When you are smart with your money, and you are living a frugal lifestyle, you will inevitably come across people who criticize you. While most of it comes from jealousy on their part, they are ashamed that they do not have the self-control to live frugally; their words still have an impact. Some people simply do not understand the difference between being stingy or cheap, and being frugal or thrifty. There can be a fine line between the two, but much of it boils down to how you view yourself.
Before we look at the differences between a stingy and a frugal person, let me explain what led up to this thought process. A few years ago, a local brewery would have $4 all you can drink on Wednesday nights starting at 8pm. Some friends and I would gather at the old watering hole, and enjoy a couple beers while catching up. I almost always ate before I went out, mostly because I didn’t like waiting that long to eat dinner, but also I would rather eat at home where I could get the same food for less. Almost every time I would be called cheap, stingy, or a miser because I didn’t order anything but my beer. And when the check came, their bill was 4 times as much as mine. Was I being stingy? Or was I making a better choice by not spending money eating out?
The key difference between being stingy and frugal living is greed. What are the motives behind not spending your money?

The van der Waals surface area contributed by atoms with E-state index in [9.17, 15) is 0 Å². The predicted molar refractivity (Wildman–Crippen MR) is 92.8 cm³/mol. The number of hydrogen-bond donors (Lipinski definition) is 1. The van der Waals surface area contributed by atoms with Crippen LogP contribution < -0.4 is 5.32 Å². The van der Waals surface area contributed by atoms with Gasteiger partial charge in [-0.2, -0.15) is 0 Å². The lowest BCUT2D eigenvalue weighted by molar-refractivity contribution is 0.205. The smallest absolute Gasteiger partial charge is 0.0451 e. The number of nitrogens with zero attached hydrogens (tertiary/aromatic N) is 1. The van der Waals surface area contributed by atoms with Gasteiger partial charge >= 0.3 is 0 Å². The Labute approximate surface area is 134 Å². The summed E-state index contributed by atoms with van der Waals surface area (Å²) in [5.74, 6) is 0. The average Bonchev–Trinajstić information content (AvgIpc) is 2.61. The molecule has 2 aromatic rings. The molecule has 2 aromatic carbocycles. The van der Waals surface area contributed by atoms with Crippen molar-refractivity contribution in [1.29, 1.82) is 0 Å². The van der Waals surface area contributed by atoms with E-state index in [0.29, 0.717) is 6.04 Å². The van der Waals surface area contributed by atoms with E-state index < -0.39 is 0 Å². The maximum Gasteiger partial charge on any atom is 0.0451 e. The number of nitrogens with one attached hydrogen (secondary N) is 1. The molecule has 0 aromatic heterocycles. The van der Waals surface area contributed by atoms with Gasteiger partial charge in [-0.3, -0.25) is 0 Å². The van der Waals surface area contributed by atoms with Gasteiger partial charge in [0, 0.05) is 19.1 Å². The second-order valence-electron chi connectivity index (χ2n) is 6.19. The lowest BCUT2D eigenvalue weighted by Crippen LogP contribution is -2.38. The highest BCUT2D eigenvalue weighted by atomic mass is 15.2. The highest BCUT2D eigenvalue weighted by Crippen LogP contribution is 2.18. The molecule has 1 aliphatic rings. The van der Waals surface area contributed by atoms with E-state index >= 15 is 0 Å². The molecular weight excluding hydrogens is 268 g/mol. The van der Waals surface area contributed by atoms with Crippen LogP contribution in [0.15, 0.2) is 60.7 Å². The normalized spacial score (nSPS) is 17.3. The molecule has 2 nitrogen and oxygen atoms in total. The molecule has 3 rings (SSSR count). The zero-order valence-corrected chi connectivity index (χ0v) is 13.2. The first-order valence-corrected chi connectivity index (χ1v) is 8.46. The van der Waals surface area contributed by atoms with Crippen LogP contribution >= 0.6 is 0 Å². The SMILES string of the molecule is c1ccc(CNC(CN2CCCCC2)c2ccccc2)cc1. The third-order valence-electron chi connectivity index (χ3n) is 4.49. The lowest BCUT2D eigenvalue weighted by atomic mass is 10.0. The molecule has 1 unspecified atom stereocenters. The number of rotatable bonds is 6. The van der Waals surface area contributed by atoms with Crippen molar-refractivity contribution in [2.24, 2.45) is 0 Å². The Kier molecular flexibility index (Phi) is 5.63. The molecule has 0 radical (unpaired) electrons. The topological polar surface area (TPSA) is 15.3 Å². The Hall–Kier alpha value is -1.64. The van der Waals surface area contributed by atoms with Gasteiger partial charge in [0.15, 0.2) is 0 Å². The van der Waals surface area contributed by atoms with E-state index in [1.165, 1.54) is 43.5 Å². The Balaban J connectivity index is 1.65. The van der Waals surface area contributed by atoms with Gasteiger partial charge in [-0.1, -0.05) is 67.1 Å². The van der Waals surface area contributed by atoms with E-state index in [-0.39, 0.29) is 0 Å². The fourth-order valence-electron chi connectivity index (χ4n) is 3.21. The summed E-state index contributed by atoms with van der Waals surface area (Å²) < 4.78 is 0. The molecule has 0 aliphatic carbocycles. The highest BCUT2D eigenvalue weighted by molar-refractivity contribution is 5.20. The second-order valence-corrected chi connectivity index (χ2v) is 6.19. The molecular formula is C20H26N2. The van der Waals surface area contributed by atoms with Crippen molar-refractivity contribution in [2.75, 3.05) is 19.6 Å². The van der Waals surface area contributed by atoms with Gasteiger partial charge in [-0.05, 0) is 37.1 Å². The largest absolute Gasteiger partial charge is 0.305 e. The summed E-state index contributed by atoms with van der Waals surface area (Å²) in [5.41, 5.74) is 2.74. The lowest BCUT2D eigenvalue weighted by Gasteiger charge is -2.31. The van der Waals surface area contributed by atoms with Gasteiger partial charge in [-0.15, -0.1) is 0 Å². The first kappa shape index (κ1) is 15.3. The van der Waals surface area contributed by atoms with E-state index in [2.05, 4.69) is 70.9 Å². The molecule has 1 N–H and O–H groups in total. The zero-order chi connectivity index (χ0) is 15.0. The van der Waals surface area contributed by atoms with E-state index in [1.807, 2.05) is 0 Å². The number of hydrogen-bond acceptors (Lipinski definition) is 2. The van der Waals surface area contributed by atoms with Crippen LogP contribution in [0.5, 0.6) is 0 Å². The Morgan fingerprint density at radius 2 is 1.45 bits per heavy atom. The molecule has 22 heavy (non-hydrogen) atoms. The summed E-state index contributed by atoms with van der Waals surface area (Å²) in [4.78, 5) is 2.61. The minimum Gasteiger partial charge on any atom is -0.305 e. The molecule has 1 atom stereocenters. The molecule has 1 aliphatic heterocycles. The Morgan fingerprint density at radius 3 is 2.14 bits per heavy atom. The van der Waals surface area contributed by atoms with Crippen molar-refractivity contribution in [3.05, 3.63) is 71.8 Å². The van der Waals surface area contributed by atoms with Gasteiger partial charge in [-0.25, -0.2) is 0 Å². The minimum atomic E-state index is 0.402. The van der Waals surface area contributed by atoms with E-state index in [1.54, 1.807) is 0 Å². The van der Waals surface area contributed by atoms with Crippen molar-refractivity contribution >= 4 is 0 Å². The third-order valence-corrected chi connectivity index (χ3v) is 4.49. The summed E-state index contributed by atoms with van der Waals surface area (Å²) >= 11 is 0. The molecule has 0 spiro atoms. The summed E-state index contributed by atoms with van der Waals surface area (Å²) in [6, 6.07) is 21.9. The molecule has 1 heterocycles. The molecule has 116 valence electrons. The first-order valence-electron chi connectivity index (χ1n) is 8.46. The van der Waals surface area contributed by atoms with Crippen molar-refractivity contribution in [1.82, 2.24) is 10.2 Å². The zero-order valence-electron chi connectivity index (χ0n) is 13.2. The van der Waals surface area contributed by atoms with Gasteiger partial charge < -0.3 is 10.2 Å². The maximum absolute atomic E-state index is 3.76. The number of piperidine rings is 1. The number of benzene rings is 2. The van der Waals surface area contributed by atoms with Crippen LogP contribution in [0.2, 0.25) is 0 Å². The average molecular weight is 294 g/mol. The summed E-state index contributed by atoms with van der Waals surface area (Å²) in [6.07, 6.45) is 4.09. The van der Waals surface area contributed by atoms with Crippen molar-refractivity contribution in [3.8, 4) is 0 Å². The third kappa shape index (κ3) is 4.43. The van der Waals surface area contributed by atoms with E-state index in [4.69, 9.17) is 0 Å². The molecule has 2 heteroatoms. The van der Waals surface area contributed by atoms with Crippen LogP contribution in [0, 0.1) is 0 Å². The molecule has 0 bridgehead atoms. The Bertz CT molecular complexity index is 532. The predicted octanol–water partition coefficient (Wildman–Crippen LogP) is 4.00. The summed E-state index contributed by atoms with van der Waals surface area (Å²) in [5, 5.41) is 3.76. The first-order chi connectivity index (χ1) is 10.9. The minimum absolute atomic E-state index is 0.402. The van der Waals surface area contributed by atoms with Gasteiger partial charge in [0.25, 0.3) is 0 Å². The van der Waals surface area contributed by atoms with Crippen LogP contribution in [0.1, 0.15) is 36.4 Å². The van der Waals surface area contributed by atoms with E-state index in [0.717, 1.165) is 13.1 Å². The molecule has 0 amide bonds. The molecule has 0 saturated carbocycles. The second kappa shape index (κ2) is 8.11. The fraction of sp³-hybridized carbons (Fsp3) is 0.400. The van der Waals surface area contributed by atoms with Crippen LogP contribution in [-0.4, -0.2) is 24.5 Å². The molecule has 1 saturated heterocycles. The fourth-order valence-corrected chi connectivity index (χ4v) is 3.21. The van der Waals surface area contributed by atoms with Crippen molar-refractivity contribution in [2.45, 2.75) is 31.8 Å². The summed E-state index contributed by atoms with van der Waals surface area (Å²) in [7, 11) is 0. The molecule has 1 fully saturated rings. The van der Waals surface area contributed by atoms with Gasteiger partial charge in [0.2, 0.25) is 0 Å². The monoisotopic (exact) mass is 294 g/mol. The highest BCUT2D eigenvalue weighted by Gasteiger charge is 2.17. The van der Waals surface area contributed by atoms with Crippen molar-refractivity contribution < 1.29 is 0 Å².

A stingy person is often greedy. They have plenty of money, but they would rather spend it on themselves. They rarely donate to causes, they do not offer to pick up the tab, and if they are going to go out of their way it better benefit them somehow. The cheap person in the group will complain about splitting the bill evenly because their meal was $2 less than everyone else’s. The miser will shun the idea that something they spend will benefit more than just them. They weigh each decision carefully to make sure they are not spending too much.
Did you catch the difference? Being greedy because you don’t want to spend on anyone but yourself as opposed to being wise and getting the best deal? From the outside perspective, the line between the two can blur easily. The deciding factor is your motives. You decide if you are a stingy person or a frugal person, and you adjust your attitude appropriately. Now sometimes you do have to be stingy; you have to take care of yourself first. But when you start to make this a habit, you start to alienate yourself from others. Instead of regularly being a miser, practice abundant thinking. And ignore the haters that can’t budget properly and get after you for not ordering food when your original intent was to just get out and have a beer.
What areas of your life do people mistake your frugality for stinginess? How can this apply to giving time as well as spending money?
Latest posts by Scott Sery (see all)
- Should You Pay Your Child for Getting Good Grades? - August 1, 2016
- A Different Look at Socially Responsible Investing - March 8, 2016
- Alternative Business Funding Methods - July 24, 2015